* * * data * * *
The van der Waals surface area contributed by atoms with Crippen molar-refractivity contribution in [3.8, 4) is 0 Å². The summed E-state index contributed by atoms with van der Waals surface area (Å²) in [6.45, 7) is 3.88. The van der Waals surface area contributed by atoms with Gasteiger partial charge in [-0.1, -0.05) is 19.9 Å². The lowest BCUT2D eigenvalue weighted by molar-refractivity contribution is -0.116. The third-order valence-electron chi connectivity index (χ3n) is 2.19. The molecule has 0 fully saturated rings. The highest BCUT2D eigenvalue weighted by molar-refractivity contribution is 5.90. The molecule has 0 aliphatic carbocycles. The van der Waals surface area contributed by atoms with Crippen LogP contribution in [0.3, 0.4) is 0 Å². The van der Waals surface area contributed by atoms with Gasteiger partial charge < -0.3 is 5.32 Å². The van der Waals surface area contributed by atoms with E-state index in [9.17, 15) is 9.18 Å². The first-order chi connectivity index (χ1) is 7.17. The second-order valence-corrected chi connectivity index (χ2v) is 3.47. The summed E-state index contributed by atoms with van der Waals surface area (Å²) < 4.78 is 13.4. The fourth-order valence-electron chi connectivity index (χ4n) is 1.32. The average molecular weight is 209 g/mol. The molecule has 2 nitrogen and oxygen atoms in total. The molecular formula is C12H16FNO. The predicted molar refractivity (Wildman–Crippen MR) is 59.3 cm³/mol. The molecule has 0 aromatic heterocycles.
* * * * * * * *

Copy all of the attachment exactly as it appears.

The van der Waals surface area contributed by atoms with Crippen molar-refractivity contribution in [3.8, 4) is 0 Å². The summed E-state index contributed by atoms with van der Waals surface area (Å²) in [6.45, 7) is 3.88. The van der Waals surface area contributed by atoms with Gasteiger partial charge in [-0.1, -0.05) is 19.9 Å². The lowest BCUT2D eigenvalue weighted by molar-refractivity contribution is -0.116. The third-order valence-electron chi connectivity index (χ3n) is 2.19. The molecule has 0 fully saturated rings. The highest BCUT2D eigenvalue weighted by molar-refractivity contribution is 5.90. The molecule has 0 aliphatic carbocycles. The van der Waals surface area contributed by atoms with Crippen LogP contribution in [0.3, 0.4) is 0 Å². The van der Waals surface area contributed by atoms with Gasteiger partial charge < -0.3 is 5.32 Å². The van der Waals surface area contributed by atoms with E-state index in [9.17, 15) is 9.18 Å². The first-order chi connectivity index (χ1) is 7.17. The second-order valence-corrected chi connectivity index (χ2v) is 3.47. The summed E-state index contributed by atoms with van der Waals surface area (Å²) < 4.78 is 13.4. The fourth-order valence-electron chi connectivity index (χ4n) is 1.32. The average molecular weight is 209 g/mol. The molecule has 2 nitrogen and oxygen atoms in total. The molecular formula is C12H16FNO. The predicted molar refractivity (Wildman–Crippen MR) is 59.3 cm³/mol. The molecule has 0 aromatic heterocycles.